Spring petrol sales decline despite lower forecourt prices

 
Petrol Petrol prices fell by more than 10p per litre in April to 131.19p at the end of June

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Nearly half a billion fewer litres of petrol and diesel were sold between April and June than during the same period last year, says the Department of Energy and Climate Change.

The reduction came despite a fall in fuel prices during the period.

It came after sales rose at the start of the year when the threat of a tanker drivers' strike saw panic buying.

Motoring organisation the AA said price rises since 2008 have contributed to a "steady decline" in the overall market.

The government figures show that more than 2 billion fewer litres of petrol and diesel were sold compared with the same period in 2008, before the recession.

In the first half of this year, a total of 16.7 billion litres of fuel was sold on forecourts in the UK.

This compares with total sales of nearly 19 billion litres between January and June 2008.

'Fair deal'

In the first three months of this year, meanwhile, there was a rise in petrol sales of almost 120 million litres compared with the same period in 2011.

Demand for fuel shot up at the end of March after ministers urged people to stock up amid threats of a strike by tanker drivers.

But the government rejected claims by retailers their advice had caused panic buying.

Petrol Retailers Association chairman Brian Madderson told BBC Radio 5 liveBreakfast that, during a week of "government-inspired panic buying", sales of petrol "got up to over a 170% of its normal rate".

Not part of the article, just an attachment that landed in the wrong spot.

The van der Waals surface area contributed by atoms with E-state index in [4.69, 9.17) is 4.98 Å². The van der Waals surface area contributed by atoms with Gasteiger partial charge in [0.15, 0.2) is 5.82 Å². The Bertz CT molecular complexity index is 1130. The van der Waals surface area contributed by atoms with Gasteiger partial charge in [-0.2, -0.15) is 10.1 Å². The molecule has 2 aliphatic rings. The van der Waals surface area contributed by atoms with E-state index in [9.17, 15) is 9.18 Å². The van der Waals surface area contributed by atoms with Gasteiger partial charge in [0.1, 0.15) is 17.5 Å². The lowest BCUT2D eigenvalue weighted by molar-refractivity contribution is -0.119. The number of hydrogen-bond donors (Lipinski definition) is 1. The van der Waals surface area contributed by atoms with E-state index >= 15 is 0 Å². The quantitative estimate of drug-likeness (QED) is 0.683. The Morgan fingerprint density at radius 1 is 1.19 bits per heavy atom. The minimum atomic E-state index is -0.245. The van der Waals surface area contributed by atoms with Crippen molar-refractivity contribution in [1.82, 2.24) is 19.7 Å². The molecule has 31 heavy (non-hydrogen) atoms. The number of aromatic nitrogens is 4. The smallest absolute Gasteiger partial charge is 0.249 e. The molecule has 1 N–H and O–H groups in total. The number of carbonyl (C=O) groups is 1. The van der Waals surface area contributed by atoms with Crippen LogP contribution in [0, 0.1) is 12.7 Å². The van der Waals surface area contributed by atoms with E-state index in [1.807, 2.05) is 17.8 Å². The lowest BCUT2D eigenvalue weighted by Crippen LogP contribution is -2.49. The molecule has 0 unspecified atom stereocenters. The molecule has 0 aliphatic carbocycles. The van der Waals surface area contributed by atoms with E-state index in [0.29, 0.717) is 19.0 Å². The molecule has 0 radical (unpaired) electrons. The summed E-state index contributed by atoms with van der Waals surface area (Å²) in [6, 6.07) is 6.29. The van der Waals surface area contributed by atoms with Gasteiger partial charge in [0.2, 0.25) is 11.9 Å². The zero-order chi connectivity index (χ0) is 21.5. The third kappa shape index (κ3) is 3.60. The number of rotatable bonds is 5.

Start Quote

Price transparency is the way forward - to ensure and show drivers that they are getting a fair deal at the pump”

End Quote Edmund King, AA

"So by the end of March everybody with a car had their tanks full of petrol and, of course, after that, in the second quarter, sales fell off the cliff."

The AA blamed the slump on the fuel industry for "trying to squeeze more money out of shrinking customer demand".

Its president Edmund King acknowledged that panic buying - as well as wet weather - may have played a part in the April-June fall.

"However, petrol prices slumped more than 10p a litre - from the record of 142.48p a litre in mid-April to the low-point of 131.19p at the end of June - and UK drivers began to travel further with lighter evenings, bank holidays and the Queen's Diamond Jubilee celebrations," he said.

He added: "While we welcome the fact that new cars have become more fuel-efficient, this goes nowhere near to accounting for the crash in demand over the past three months, and the past five years."

He said the fall in sales since 2008 had to "bring some sense of reality to the fuel market and the government".

"However, we have seen the fuel industry trying to squeeze more money out of shrinking customer demand, as was the case when wholesale diesel was cheaper than petrol in early spring but drivers and businesses were forced to pay 5p a litre more.

"Price transparency is the way forward - to ensure and show drivers that they are getting a fair deal at the pump."

Meanwhile, the AA's head of motoring Paul Watters warned that ministers may have to look elsewhere to make up lost tax revenues.

"We've heard talk of the government finding a real struggle in getting the revenues in that it was expecting and this dramatic drop won't help them one iota," he told BBC Radio 5 live.